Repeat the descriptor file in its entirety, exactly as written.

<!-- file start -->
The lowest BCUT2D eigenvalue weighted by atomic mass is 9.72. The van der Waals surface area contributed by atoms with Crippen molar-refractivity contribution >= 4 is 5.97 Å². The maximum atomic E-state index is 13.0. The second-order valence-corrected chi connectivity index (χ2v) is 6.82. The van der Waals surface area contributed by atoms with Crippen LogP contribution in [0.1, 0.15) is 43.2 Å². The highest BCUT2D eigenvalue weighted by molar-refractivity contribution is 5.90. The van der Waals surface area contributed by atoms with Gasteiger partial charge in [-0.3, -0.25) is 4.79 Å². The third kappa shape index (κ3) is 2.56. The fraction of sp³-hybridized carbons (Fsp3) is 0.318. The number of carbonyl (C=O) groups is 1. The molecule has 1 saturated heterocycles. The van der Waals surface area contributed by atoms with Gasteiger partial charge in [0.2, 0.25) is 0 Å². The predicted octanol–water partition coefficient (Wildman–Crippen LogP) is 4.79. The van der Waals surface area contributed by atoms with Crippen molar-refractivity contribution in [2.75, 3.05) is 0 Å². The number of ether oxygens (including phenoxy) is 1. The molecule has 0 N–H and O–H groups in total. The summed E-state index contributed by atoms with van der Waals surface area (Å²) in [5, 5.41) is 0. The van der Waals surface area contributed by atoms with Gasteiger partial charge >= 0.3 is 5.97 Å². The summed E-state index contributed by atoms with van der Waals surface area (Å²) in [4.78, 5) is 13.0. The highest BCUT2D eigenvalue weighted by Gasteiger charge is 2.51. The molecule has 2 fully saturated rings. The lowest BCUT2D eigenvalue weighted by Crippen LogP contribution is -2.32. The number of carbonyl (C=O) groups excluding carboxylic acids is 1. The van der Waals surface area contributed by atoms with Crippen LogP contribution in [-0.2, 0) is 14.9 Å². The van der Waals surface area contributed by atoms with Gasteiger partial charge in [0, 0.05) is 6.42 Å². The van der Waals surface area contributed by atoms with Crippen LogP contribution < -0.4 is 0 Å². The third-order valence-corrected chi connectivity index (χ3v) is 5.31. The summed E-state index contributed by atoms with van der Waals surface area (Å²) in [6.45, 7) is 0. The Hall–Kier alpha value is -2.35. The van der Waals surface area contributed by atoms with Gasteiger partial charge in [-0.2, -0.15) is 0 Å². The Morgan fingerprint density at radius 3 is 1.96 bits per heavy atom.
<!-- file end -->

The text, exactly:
The lowest BCUT2D eigenvalue weighted by atomic mass is 9.72. The van der Waals surface area contributed by atoms with Crippen molar-refractivity contribution >= 4 is 5.97 Å². The maximum atomic E-state index is 13.0. The second-order valence-corrected chi connectivity index (χ2v) is 6.82. The van der Waals surface area contributed by atoms with Crippen LogP contribution in [0.1, 0.15) is 43.2 Å². The highest BCUT2D eigenvalue weighted by molar-refractivity contribution is 5.90. The van der Waals surface area contributed by atoms with Gasteiger partial charge in [-0.3, -0.25) is 4.79 Å². The third kappa shape index (κ3) is 2.56. The fraction of sp³-hybridized carbons (Fsp3) is 0.318. The number of carbonyl (C=O) groups is 1. The molecule has 1 saturated heterocycles. The van der Waals surface area contributed by atoms with Gasteiger partial charge in [0.2, 0.25) is 0 Å². The predicted octanol–water partition coefficient (Wildman–Crippen LogP) is 4.79. The van der Waals surface area contributed by atoms with Crippen molar-refractivity contribution in [2.75, 3.05) is 0 Å². The number of ether oxygens (including phenoxy) is 1. The molecule has 0 N–H and O–H groups in total. The summed E-state index contributed by atoms with van der Waals surface area (Å²) in [5, 5.41) is 0. The van der Waals surface area contributed by atoms with Gasteiger partial charge >= 0.3 is 5.97 Å². The summed E-state index contributed by atoms with van der Waals surface area (Å²) in [4.78, 5) is 13.0. The highest BCUT2D eigenvalue weighted by Gasteiger charge is 2.51. The molecule has 2 fully saturated rings. The lowest BCUT2D eigenvalue weighted by Crippen LogP contribution is -2.32. The number of carbonyl (C=O) groups excluding carboxylic acids is 1. The van der Waals surface area contributed by atoms with Crippen LogP contribution in [-0.2, 0) is 14.9 Å². The van der Waals surface area contributed by atoms with Gasteiger partial charge in [0, 0.05) is 6.42 Å². The van der Waals surface area contributed by atoms with Crippen LogP contribution < -0.4 is 0 Å². The third-order valence-corrected chi connectivity index (χ3v) is 5.31. The summed E-state index contributed by atoms with van der Waals surface area (Å²) in [6.45, 7) is 0. The Hall–Kier alpha value is -2.35. The van der Waals surface area contributed by atoms with Gasteiger partial charge in [-0.2, -0.15) is 0 Å². The Morgan fingerprint density at radius 3 is 1.96 bits per heavy atom.